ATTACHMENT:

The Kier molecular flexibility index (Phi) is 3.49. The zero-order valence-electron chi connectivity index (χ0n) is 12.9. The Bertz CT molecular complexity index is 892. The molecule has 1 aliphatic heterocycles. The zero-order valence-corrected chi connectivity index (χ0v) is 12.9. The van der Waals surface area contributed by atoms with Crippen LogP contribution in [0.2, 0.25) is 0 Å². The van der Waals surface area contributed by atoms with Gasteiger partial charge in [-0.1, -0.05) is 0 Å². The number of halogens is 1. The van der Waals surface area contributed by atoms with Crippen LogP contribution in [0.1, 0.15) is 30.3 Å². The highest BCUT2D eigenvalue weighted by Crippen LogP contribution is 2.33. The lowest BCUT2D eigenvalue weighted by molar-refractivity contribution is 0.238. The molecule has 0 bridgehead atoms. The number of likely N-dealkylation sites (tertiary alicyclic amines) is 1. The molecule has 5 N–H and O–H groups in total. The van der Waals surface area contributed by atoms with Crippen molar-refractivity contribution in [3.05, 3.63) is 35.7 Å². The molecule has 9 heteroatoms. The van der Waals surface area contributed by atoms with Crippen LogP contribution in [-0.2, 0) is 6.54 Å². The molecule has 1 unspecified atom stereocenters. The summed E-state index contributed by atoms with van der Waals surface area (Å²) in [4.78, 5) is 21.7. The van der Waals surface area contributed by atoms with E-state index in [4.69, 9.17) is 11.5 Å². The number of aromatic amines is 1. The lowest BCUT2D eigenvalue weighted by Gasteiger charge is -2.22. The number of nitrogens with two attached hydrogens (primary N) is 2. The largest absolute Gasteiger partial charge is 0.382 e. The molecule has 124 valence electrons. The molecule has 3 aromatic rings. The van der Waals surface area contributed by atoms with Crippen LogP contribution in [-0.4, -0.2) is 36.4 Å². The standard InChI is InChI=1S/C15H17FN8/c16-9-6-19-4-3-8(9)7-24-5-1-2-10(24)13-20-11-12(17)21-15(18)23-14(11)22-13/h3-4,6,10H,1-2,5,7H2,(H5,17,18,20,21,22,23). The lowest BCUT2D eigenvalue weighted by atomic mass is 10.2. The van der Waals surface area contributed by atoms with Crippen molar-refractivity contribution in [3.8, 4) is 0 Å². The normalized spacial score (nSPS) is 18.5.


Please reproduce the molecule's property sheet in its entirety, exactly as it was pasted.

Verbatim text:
The Kier molecular flexibility index (Phi) is 3.49. The zero-order valence-electron chi connectivity index (χ0n) is 12.9. The Bertz CT molecular complexity index is 892. The molecule has 1 aliphatic heterocycles. The zero-order valence-corrected chi connectivity index (χ0v) is 12.9. The van der Waals surface area contributed by atoms with Crippen LogP contribution in [0.2, 0.25) is 0 Å². The van der Waals surface area contributed by atoms with Gasteiger partial charge in [-0.1, -0.05) is 0 Å². The number of halogens is 1. The van der Waals surface area contributed by atoms with Crippen LogP contribution in [0.1, 0.15) is 30.3 Å². The highest BCUT2D eigenvalue weighted by Crippen LogP contribution is 2.33. The lowest BCUT2D eigenvalue weighted by molar-refractivity contribution is 0.238. The molecule has 0 bridgehead atoms. The number of likely N-dealkylation sites (tertiary alicyclic amines) is 1. The molecule has 5 N–H and O–H groups in total. The van der Waals surface area contributed by atoms with Crippen molar-refractivity contribution in [3.05, 3.63) is 35.7 Å². The molecule has 9 heteroatoms. The van der Waals surface area contributed by atoms with Crippen LogP contribution in [-0.2, 0) is 6.54 Å². The molecule has 1 unspecified atom stereocenters. The summed E-state index contributed by atoms with van der Waals surface area (Å²) in [4.78, 5) is 21.7. The van der Waals surface area contributed by atoms with E-state index in [4.69, 9.17) is 11.5 Å². The number of aromatic amines is 1. The lowest BCUT2D eigenvalue weighted by Gasteiger charge is -2.22. The number of nitrogens with two attached hydrogens (primary N) is 2. The largest absolute Gasteiger partial charge is 0.382 e. The molecule has 124 valence electrons. The molecule has 3 aromatic rings. The van der Waals surface area contributed by atoms with Crippen LogP contribution in [-0.4, -0.2) is 36.4 Å². The standard InChI is InChI=1S/C15H17FN8/c16-9-6-19-4-3-8(9)7-24-5-1-2-10(24)13-20-11-12(17)21-15(18)23-14(11)22-13/h3-4,6,10H,1-2,5,7H2,(H5,17,18,20,21,22,23). The lowest BCUT2D eigenvalue weighted by atomic mass is 10.2. The van der Waals surface area contributed by atoms with Crippen molar-refractivity contribution in [3.8, 4) is 0 Å². The normalized spacial score (nSPS) is 18.5.